Americans Consume More Sodium than the New Dietary Guidelines Recommend

CHICAGO (March 8, 2011)—The updated dietary guidelines, recently released by the United States Department of Agriculture, suggest a daily sodium intake of 2300 milligrams for the average person, and 1500 milligrams for ages 50+, but according to a new report from The NPD Group, all generations consume above those recommendations.

Seniors, born before 1946, and older Boomers, born 1946-1955, are on average consuming 2912mg and 3199 mg of sodium daily, respectively, according to the report entitled Sodium Concerns and Opportunities. While still above the guidelines, these are the lowest levels seen among the generations. These age groups, which have a higher incidence of high blood pressure and other heart-health related issues, also commonly check nutrition labels for sodium levels in the products they buy.

Younger Boomers, born 1956-1964, are not taking on the same behaviors as seniors and older Boomers in quite the same numbers yet in terms of sodium consumption. On average, this age group consumes 3280 mg of sodium daily. However, over the next 10 years, this entire group will be over the age of 55 and may then have many of the same heart-related issues the older age groups have now and will likely become more concerned about sodium.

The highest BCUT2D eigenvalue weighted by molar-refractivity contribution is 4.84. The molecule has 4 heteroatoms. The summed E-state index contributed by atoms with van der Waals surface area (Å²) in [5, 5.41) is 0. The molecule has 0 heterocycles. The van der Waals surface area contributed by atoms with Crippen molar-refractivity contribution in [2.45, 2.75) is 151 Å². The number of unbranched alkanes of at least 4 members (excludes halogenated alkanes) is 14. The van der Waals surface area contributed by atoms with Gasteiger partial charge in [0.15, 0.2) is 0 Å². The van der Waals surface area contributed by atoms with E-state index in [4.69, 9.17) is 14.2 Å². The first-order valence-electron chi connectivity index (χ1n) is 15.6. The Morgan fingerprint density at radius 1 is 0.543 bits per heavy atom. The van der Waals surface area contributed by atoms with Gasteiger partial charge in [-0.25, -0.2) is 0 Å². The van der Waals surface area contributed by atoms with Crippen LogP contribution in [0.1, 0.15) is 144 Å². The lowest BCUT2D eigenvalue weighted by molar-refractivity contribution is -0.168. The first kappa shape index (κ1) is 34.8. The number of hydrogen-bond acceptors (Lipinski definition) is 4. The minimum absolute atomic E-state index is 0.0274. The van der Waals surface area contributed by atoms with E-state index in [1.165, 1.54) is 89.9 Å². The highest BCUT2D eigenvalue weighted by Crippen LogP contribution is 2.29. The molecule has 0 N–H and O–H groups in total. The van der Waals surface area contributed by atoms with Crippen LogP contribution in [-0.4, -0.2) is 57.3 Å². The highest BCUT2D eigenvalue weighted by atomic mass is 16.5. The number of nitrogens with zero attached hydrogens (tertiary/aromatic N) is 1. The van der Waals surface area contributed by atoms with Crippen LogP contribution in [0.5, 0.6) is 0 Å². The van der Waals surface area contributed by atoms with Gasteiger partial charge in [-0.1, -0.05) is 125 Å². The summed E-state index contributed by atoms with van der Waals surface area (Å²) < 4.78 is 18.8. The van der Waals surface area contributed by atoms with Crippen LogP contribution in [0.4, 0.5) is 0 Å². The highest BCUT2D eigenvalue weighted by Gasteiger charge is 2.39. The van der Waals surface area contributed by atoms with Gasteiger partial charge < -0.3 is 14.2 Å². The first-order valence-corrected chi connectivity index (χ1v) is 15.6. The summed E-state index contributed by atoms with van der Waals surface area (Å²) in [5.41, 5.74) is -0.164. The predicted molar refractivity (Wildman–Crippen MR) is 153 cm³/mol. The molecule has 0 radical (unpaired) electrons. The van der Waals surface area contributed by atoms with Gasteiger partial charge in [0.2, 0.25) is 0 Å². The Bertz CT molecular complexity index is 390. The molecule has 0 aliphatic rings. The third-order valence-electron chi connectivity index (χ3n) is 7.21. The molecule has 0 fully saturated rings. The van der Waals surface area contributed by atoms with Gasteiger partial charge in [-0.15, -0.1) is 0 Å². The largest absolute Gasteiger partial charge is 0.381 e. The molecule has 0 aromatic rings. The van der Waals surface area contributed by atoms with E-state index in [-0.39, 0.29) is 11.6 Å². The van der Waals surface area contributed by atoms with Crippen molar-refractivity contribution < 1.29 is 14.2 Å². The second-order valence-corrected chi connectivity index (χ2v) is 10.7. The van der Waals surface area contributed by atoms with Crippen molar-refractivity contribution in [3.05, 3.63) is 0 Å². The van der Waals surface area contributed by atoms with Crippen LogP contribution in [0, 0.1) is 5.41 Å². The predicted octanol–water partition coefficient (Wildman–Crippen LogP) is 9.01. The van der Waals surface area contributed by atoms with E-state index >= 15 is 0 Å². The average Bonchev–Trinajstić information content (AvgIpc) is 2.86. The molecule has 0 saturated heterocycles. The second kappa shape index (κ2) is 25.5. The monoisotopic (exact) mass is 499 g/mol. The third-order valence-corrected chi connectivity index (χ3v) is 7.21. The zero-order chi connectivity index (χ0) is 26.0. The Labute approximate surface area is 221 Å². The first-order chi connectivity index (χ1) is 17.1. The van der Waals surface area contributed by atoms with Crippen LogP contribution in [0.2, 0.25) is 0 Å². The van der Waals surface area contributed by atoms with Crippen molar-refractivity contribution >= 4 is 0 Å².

Millennials, adults primarily in their 20s, consume the most sodium than any other generation, consuming, on average, 3485mg of sodium per day. This age group also has the fewest health concerns and the most relaxed attitude toward sodium intake.

"The challenges in getting Americans closer to the guidelines are multi-faceted. Salt is an important ingredient in making foods taste good. Simply removing sodium from foods and/or beverages will likely be met with consumer resistance," says Darren Seifer, food and beverage industry analyst at NPD and author of the sodium report. "In addition, eating habits are difficult to change. We tend to change our habits when there is a present need, such as a medical condition, as opposed to eating right for the long term. Offering popular foods and beverages with lower sodium, while maintaining their taste profiles, is a good start in shifting current sodium consumption behavior."


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